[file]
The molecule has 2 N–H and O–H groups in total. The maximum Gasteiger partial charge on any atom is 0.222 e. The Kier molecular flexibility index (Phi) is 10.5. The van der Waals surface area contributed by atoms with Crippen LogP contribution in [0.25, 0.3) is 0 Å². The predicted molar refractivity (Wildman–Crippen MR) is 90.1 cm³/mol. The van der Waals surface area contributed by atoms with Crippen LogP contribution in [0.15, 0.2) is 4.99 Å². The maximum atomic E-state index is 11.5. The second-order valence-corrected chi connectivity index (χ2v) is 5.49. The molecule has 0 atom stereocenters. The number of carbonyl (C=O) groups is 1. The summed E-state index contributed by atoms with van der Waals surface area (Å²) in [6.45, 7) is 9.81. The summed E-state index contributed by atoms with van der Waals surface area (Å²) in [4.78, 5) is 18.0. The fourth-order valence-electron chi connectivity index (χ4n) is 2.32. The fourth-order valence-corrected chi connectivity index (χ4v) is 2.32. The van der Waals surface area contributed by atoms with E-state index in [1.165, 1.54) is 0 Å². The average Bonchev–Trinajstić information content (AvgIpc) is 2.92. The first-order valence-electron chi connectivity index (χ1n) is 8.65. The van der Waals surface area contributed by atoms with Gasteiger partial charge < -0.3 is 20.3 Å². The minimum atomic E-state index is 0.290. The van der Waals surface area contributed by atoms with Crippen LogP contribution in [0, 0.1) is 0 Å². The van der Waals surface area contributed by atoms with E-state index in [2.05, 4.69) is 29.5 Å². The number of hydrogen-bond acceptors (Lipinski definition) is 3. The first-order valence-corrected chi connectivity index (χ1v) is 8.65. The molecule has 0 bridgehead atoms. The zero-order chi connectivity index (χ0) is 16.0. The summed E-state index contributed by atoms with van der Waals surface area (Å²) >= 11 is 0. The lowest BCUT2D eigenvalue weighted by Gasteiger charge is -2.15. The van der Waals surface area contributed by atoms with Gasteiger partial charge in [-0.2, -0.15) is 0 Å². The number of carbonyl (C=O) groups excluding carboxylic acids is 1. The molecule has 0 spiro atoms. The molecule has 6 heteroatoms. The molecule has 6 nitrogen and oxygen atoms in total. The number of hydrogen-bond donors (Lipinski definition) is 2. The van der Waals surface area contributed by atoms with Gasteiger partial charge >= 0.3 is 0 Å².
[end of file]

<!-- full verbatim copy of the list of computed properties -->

The molecule has 2 N–H and O–H groups in total. The maximum Gasteiger partial charge on any atom is 0.222 e. The Kier molecular flexibility index (Phi) is 10.5. The van der Waals surface area contributed by atoms with Crippen LogP contribution in [0.25, 0.3) is 0 Å². The predicted molar refractivity (Wildman–Crippen MR) is 90.1 cm³/mol. The van der Waals surface area contributed by atoms with Crippen LogP contribution in [0.15, 0.2) is 4.99 Å². The maximum atomic E-state index is 11.5. The second-order valence-corrected chi connectivity index (χ2v) is 5.49. The molecule has 0 atom stereocenters. The number of carbonyl (C=O) groups is 1. The summed E-state index contributed by atoms with van der Waals surface area (Å²) in [6.45, 7) is 9.81. The summed E-state index contributed by atoms with van der Waals surface area (Å²) in [4.78, 5) is 18.0. The fourth-order valence-electron chi connectivity index (χ4n) is 2.32. The fourth-order valence-corrected chi connectivity index (χ4v) is 2.32. The van der Waals surface area contributed by atoms with E-state index in [1.165, 1.54) is 0 Å². The average Bonchev–Trinajstić information content (AvgIpc) is 2.92. The first-order valence-electron chi connectivity index (χ1n) is 8.65. The van der Waals surface area contributed by atoms with Gasteiger partial charge < -0.3 is 20.3 Å². The minimum atomic E-state index is 0.290. The van der Waals surface area contributed by atoms with Crippen LogP contribution in [0, 0.1) is 0 Å². The van der Waals surface area contributed by atoms with E-state index in [2.05, 4.69) is 29.5 Å². The number of hydrogen-bond acceptors (Lipinski definition) is 3. The first-order valence-corrected chi connectivity index (χ1v) is 8.65. The molecule has 0 bridgehead atoms. The zero-order chi connectivity index (χ0) is 16.0. The summed E-state index contributed by atoms with van der Waals surface area (Å²) >= 11 is 0. The lowest BCUT2D eigenvalue weighted by Gasteiger charge is -2.15. The van der Waals surface area contributed by atoms with Gasteiger partial charge in [-0.2, -0.15) is 0 Å². The number of carbonyl (C=O) groups excluding carboxylic acids is 1. The molecule has 0 spiro atoms. The molecule has 6 heteroatoms. The molecule has 6 nitrogen and oxygen atoms in total. The number of hydrogen-bond donors (Lipinski definition) is 2. The van der Waals surface area contributed by atoms with Gasteiger partial charge >= 0.3 is 0 Å².